a Viterbi decoder having a branch-metric table having a plurality of branch-metric memory circuits, each of which corresponds to a certain received signal level, a selector which selects one of said branch-metric memory circuits to provide an output of said branch-metric memory circuits, and a decoder which decodes a received signal and generates a selector control signal;
a controller connected to said branch metric table which calculates an error signal from the outputs of said branch metric table; and
a corrector circuit which subtracts said error signal from a received signal and outputs a result of subtraction to said branch-metric table;
wherein said Viterbi decoder further includes an add-compare-select circuit which processes the outputs of said branch-metric table and selects a most likely sequence; and a path memory which memorizes survivor paths and outputs the most likely sequence which is selected by said add-compare-select circuit.
Description
CROSS-REFERENCE TO RELATED APPLICATION

This is a continuation-in-part of U.S. Ser. No. 07/845,196 filed Mar. 3, 1992, U.S. Pat. No. 5,267,267, which is a continuation of U.S. Ser. No. 492,059 filed Mar. 12, 1990 now U.S. Pat. No. 5,123,030 the contents of which are incorporated herein by reference.

BACKGROUND OF THE INVENTION

1. Field of the Invention

The present invention relates to a signal processor which can be applied to the reproduction of signals recorded by a magnetic recording apparatus, and more particularly, to an apparatus and method for reproducing signals from a head utilizing the magneto-resistance effect.

2. Description of the Related Art

FIG. 2 shows an example of a signal derived from a signal reading head of a magnetic recording apparatus. This signal is used by the head for detecting the magnitude of a change in a magnetic field and for outputting the detected magnitude as a voltage. Generally, recording of signals is performed such that the flux is reversed when data is "1" and the flux is prohibited from being reversed when data is "0". Therefore, during the reading of data, a large change in the magnetic field is detected when data "1" is read. Therefore, the output voltage presents a large peak on the positive side or the negative side when data "1" is read. Also, since the magnetic field is alternately reversed from the N-pole to the S-pole and from the S-pole to the N-pole, the peaks of the output voltage also appear alternately on the positive and negative sides. Read signals may suffer from distortion caused by the frequency characteristics of the electro-magnetic transducer system and multiplexed noise. Further, if data "1" successively appears, a peak shift occurs where the position of each peak is shifted due to interference between the codes, which results in larger distortion. When signals are reproduced, a timing clock for discriminating data must be extracted from such distorted signals to discriminate data "1" and data "0".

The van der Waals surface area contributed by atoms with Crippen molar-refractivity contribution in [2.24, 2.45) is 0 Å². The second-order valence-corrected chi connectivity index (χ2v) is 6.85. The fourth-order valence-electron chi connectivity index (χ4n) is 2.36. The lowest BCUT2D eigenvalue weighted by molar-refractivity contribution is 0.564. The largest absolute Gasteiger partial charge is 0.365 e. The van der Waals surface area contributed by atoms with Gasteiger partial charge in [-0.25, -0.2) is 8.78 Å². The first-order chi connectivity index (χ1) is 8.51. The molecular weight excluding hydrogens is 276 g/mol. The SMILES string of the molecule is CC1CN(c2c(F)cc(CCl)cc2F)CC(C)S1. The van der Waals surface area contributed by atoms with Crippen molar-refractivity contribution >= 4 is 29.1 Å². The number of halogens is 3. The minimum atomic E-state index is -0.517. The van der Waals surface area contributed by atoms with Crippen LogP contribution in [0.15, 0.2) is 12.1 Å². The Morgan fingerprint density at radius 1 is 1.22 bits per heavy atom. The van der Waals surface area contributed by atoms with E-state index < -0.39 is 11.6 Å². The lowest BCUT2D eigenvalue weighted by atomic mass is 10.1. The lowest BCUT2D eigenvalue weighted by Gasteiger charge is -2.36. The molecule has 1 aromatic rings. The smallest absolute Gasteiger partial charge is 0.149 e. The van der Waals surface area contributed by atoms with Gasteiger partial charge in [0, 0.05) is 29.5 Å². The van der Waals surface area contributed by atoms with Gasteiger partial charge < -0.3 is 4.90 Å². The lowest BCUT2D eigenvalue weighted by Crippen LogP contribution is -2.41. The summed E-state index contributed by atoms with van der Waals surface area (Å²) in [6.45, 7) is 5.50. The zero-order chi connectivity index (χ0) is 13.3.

Incidentally, a partial response code, which encodes binary data with additional correlation with previous data, may be applied to a magnetic recording apparatus. As a prior art example of a method of discriminating data from partial response codes, a method called the "Viterbi decoding method" has been proposed which does not discriminate each bit of received data but a block of several bits or about fifty bits of data to estimate a train of received data most matching to the coding rule. In this method, a calculation is made for a probability of how closely a received level including distortion and noise corresponds to a logical value. This probability value is called the "branch-metric". By accumulating this branch-metric value, the train having the highest probability of reception is selected from a number of possibly received trains. The branch-metric has been implemented by a logic circuit which corresponds to fixed values of noise distribution and signal levels.

SUMMARY OF THE INVENTION

When the partial response code is applied to a magnetic recording apparatus, two problems are present.

A first problem relates to a method of extracting a discriminating timing clock. Specifically, as shown in FIG. 2, a read waveform presents a three-value waveform which has a zero-cross point coincident with a data discriminating point, and another zero-cross point which is displaced in phase by a half clock from the data discriminating point. For this reason, conventionally employed zero-cross detecting methods have encountered difficulties in only extracting the timing clock which is coincident with the data discriminating point.

It is therefore a first object of the present invention to provide a simple method of extracting a discriminating timing clock from a three-value waveform.